Scottish people and redheads come out, come out! It’s cool to be you right now. When Brave‘s Princess Merida takes to her hairy tank of a horse and och-aye’s through the woods like a wee sprite, firing her arrows willy-nilly, her coppery curlicues dancing in the breeze, all people of the carrot and people of the haggis should rise up in the wake of her glory! She’s the best thing on the planet right now, and I for one am donning a kilt and heading off to my bagpipe lessons. Let’s make the most of it because Am feur a thig a-mach sa Mhàrt, thèid e staigh sa Ghiblean and there’ll be a new Pixar flick out soon enough celebrating puffins or toasters or some such silliness.
Since its inception, Pixar has been the most reliable studio for your entertainment buck. Toy Story, Finding Nemo, Up—these delightful movies have become many people’s favorites, and not just with the kids in the crowd. Their recipe isn’t unique: a solid, simple story that engages; characters who are stylized enough to be funny but with enough depth to fuel a few moving moments; animation that relates to beauty of the natural world. Pixar, the son of Disney, has become everything the senior studio used to be, and hasn’t been since Beauty and the Beast.
Brave is another first rate entertainment. If it doesn’t quite soar to the heights of their masterpieces it’s more about the law of averages than any fault in the flick. Even Shakespeare had his minor moments, better than most people’s finest hours. But I’m splitting hairs, and ginger ones at that! This is a good movie.
The mother-daughter conflict at the center of the tale is voiced by Emma Thompson and Kelly MacDonald, fine fine actresses, with guts and subtlety, pathos and comedy, willingness to risk the sentimental but never dipping into the maudlin. Their time on screen (or should I say “on speaker”) is layered and exhilarating, even when Emma’s gone bear. They present two generations of strong women and they have a lot to learn from each other and at the outset very little willingness to learn it.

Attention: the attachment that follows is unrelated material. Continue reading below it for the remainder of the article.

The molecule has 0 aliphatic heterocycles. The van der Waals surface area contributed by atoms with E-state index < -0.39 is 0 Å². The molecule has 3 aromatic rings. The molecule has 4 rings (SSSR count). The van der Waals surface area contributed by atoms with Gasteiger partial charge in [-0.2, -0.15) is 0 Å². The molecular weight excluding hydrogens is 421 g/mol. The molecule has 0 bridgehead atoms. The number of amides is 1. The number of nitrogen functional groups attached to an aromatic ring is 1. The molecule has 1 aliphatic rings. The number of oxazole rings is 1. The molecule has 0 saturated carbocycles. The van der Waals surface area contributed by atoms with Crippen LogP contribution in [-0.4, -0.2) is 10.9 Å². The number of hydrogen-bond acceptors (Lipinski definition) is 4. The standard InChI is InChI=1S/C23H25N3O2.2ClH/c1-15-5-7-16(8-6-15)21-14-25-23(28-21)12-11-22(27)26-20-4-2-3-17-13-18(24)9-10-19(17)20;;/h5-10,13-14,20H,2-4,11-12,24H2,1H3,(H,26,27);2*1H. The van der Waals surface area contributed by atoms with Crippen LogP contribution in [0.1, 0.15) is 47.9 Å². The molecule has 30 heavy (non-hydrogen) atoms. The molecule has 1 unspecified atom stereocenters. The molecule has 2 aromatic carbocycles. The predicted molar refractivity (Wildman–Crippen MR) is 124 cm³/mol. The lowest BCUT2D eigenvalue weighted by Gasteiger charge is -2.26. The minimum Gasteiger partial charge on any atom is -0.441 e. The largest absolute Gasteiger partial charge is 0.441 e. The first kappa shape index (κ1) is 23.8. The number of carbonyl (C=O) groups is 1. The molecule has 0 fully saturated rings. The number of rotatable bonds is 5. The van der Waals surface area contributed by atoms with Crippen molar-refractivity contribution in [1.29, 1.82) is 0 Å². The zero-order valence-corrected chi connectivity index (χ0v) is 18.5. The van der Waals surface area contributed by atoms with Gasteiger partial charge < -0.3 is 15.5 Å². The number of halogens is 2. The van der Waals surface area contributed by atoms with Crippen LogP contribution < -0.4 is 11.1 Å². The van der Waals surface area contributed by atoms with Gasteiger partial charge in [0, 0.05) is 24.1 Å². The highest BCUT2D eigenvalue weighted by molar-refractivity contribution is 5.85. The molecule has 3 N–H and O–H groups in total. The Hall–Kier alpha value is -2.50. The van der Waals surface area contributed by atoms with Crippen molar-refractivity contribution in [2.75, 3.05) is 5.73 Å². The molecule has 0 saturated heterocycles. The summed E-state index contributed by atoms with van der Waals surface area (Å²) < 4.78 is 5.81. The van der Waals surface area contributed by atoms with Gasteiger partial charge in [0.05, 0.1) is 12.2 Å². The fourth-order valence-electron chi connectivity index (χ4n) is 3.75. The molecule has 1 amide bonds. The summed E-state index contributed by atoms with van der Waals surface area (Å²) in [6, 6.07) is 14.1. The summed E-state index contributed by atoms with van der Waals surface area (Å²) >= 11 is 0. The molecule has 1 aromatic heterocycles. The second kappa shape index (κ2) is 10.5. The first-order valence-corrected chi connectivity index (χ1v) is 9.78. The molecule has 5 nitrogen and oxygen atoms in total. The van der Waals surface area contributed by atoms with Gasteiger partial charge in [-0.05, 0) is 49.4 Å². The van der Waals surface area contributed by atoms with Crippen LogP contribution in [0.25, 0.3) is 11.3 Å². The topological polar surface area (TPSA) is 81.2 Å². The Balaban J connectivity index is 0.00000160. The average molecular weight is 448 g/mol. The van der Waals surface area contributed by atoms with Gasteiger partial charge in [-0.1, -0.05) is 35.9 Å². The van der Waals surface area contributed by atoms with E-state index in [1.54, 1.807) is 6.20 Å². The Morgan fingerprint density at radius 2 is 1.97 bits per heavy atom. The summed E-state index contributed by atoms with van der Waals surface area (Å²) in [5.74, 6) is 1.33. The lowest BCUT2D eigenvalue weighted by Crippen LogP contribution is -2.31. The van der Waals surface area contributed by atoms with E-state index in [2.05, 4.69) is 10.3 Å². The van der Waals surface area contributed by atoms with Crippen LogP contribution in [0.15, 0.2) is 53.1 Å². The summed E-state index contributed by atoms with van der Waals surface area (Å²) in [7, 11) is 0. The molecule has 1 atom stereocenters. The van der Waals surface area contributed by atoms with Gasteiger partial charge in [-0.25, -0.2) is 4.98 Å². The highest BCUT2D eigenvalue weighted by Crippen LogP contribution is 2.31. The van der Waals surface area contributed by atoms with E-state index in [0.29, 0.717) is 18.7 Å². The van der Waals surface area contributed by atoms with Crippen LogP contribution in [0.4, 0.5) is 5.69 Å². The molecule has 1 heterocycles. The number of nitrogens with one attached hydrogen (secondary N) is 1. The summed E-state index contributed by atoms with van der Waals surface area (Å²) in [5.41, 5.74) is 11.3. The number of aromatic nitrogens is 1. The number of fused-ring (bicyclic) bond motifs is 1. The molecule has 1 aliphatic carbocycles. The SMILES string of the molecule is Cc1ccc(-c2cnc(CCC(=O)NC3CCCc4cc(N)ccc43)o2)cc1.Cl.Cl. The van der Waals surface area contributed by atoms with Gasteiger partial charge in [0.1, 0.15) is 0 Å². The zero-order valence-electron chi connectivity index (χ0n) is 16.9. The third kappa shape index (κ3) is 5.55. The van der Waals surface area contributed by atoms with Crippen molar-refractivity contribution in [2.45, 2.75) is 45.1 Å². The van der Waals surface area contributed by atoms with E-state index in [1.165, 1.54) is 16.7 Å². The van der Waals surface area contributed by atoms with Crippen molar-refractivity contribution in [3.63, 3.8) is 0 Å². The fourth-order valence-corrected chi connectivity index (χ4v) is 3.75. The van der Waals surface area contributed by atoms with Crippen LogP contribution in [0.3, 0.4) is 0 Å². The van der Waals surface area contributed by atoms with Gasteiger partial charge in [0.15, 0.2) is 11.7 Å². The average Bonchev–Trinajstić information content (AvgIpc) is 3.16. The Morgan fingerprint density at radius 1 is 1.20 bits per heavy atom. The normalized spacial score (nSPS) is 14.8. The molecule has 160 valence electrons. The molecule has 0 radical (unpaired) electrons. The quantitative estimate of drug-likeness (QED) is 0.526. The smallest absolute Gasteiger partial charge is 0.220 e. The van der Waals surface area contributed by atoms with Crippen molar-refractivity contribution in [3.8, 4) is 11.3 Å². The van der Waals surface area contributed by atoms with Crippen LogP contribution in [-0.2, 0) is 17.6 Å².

The queen-mother has put her considerable power toward working within the system and she’s excelled; the princess-daughter has tethered her force of nature to the rights of the individual to carve a life for herself outside of the norm and she’s in trouble. The princess makes a terrible mistake. The flip side of the coin of self-actualization is selfishness. Let’s just say the entire hour and half teaches them both the glory of compromise. If it wasn’t so thoroughly tartan-ized I’d say it’s practically Canadian.
It’s only when the movie ends that you realize how radical it’s been. Not to give it away, but what always happens in these sorts of movies doesn’t.
I couldn’t find any children to take, so I took a couple of shortish Twinks. They were having some sort of sulky hissy fight. I really should have sat in the middle! Anyway, when it was all over I wanted to talk about how great it had been, but the movie barely seemed to have made an impression on them. It made me wonder if Brave is too subtle to be the blockbuster it deserves to be. Perhaps some of those typical ending tropes—the undoing of the scurrilous villain, the lovers reconciled, a death and a marriage—are sorely missed by the average viewer. This is Disney a la Jean Renoir. No heroes, no villains, just people with their reasons.
But Scottish people! With bright red hair! And damn good reasons. Get your kilts on, babies, and toss your cabers in the face of social conformity—while at the same time have the guts to factor in the needs of the people around you whom you love. Watch Brave, and then be it.